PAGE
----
Dieters often overestimate how healthy they’re actually eating, Harvard study shows

BOSTON — On a diet? There’s a good chance you’re not actually eating as healthy as you think, suggests a new Harvard study.

Dieters actively try to make healthier choices, whether swapping dessert for fruit or snacking on celery with peanut butter instead of chips. But the new research finds people overestimate how much change they’ve made to their overall, with most retaining their usual eating patterns.

“We found that while people generally know that fruits and vegetables are healthy, there may be a disconnect between what researchers and health care professionals consider to be a healthy and balanced diet compared to what the public thinks is a healthy and balanced diet,” says study author Jessica Cheng, PhD, a postdoctoral research fellow in epidemiology at the Harvard T. H. Chan School of Public Health, in a statement. Cheng also practices general internal medicine at Massachusetts General Hospital.

Almost half of adults living in the United States try to lose weight, with the first step being to modify their diets. People try incorporating more fruits and greens in their meals, which is great for heart health and longevity. The current study evaluated how effective people thought their diet was at losing weight versus the reality of their weight loss journey.

Researchers tracked the diets of 116 adults aged 35 to 38 who were actively trying to shed pounds. All of the participants met with a dietitian to discuss their nutrition and recorded their food and drink intake for the entire year using the Fitbit app. People were weighed daily with the Fitbit watch tracking their physical activity.

At the beginning and end of the study, the researchers calculated each person’s Healthy Eating Index (HEI) score. The HEI is a measure that lets researchers know how a person’s dietary patterns line up with the U.S. Dietary Guidelines for Americans. Between 0 to 100, the higher the score, the healthier the diet. People were asked to recall what they ate the last two days, with the score going up for foods like fruits and whole grains and going down for unhealthier choices.

Before they received their HEI scores, the team asked participants to rate how healthy they felt their diet was before and after the study. People whose self-perceived score was between six points of their HEI score were considered in “good agreement.”

Reality versus perception when it comes to dieting

One in four people had realistic views of their diets as their self-score closely matched their HEI score. However, three out of four people had misleading perceptions of the quality of their diet. Nearly 75% thought they maintained a healthy diet, scoring themselves as 67.6. But in reality, the average HEI score was 56.4.

When evaluating their diet after a year, only 1 in 10 people had accurate perceptions of their dietary changes. After the experiment ended, the researchers calculated people’s HEI scores going up by one point. However, most people rated themselves as making grand improvements, estimating their score would go up by 18 points.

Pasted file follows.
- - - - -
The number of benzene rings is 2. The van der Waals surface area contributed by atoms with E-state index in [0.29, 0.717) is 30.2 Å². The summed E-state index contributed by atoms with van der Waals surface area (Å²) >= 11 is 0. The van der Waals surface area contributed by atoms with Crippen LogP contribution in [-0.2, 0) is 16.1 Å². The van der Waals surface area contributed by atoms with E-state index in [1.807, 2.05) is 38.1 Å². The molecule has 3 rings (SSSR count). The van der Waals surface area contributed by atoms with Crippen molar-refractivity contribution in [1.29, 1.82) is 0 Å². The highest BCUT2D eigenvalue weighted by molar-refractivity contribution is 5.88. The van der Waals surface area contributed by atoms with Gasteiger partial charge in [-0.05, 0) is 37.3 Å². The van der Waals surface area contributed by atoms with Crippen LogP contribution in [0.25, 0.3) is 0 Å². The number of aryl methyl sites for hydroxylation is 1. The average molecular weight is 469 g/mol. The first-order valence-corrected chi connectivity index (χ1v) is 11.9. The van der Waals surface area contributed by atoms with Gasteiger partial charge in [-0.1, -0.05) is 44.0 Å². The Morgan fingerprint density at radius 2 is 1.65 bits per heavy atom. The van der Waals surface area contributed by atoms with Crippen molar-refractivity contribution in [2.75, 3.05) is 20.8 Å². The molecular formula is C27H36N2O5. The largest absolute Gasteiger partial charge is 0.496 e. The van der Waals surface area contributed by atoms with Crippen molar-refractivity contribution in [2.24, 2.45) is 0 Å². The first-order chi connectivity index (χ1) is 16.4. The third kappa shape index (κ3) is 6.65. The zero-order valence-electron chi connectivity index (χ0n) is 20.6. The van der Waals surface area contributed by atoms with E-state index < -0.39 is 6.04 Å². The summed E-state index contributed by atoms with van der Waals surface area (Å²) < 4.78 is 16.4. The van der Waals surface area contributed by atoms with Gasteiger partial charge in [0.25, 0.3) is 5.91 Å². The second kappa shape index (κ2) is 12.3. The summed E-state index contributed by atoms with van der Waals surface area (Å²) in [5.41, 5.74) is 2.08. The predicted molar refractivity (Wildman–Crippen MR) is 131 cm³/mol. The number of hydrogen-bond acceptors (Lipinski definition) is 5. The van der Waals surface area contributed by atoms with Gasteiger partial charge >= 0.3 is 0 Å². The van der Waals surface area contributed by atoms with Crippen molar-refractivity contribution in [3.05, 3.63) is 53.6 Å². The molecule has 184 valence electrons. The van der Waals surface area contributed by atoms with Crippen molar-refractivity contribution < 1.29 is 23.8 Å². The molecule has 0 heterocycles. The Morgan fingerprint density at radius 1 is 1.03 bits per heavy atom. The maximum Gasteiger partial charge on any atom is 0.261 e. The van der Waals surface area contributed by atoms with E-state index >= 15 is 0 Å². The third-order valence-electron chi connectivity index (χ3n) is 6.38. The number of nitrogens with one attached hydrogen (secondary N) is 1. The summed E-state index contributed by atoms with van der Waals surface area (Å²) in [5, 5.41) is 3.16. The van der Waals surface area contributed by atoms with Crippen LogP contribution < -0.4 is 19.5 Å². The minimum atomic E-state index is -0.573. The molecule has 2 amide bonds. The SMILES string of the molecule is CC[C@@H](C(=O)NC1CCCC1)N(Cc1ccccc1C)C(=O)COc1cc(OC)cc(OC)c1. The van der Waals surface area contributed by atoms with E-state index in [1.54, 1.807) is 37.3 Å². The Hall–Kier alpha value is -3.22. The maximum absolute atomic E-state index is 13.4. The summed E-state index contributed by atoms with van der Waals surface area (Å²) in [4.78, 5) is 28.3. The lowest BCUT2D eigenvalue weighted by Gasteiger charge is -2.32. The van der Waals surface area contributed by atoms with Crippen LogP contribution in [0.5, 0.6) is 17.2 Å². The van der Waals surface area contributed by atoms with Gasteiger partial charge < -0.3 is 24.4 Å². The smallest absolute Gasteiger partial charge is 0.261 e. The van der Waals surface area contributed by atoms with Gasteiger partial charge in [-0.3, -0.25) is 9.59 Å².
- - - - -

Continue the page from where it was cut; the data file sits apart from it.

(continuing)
“People attempting to lose weight or health professionals who are helping people with weight loss or nutrition-related goals should be aware that there is likely more room for improvement in the diet than may be expected,” says Dr. Cheng. “Future studies should examine the effects of helping people close the gap between their perceptions and objective diet quality measurements.”

One way people can be more self-aware of what they’re eating is to seek out information on what areas of their diet can be improved and ways to make healthy nutritional changes. It may also make people less likely to give up on their weight loss goals when they experience minor setbacks.

“Overestimating the perceived healthiness of food intake could lead to weight gain, frustrations over not meeting personal weight loss goals or lower likelihood of adopting healthier eating habits,” adds Deepika Laddu, PhD, an assistant professor in the College of Applied Health Sciences at the University of Illinois, Chicago, and chair of the American Heart Association’s Council on Lifestyle Behavioral Change for Improving Health Factors. “While misperception of diet intake is common among dieters, these findings provide additional support for behavioral counselling interventions that include more frequent contacts with health care professionals, such as dieticians or health coaches, to address the gaps in perception and support long-lasting, realistic healthy eating behaviors.”

The study did have some limitations that could make generalizing the findings to the public difficult. To start, more than three-fourths of the participants were women, and 84% were Caucasian. This omits the cultural factors that shape a person’s diet and perception of nutritious foods. They also did not assess for diet quality perceptions throughout the year, which could have helped understand when people became more realistic about the nutritional value of their dietary choices.

The research was presented at the American Heart Association’s Scientific Sessions 2022.

About the Author

Jocelyn Solis-Moreira

Jocelyn is a New York-based science journalist whose work has appeared in Discover Magazine, Health, and Live Science, among other publications. She holds a Master’s of Science in Psychology with a concentration in behavioral neuroscience and a Bachelor’s of Science in integrative neuroscience from Binghamton University. Jocelyn has reported on several medical and science topics ranging from coronavirus news to the latest findings in women’s health.

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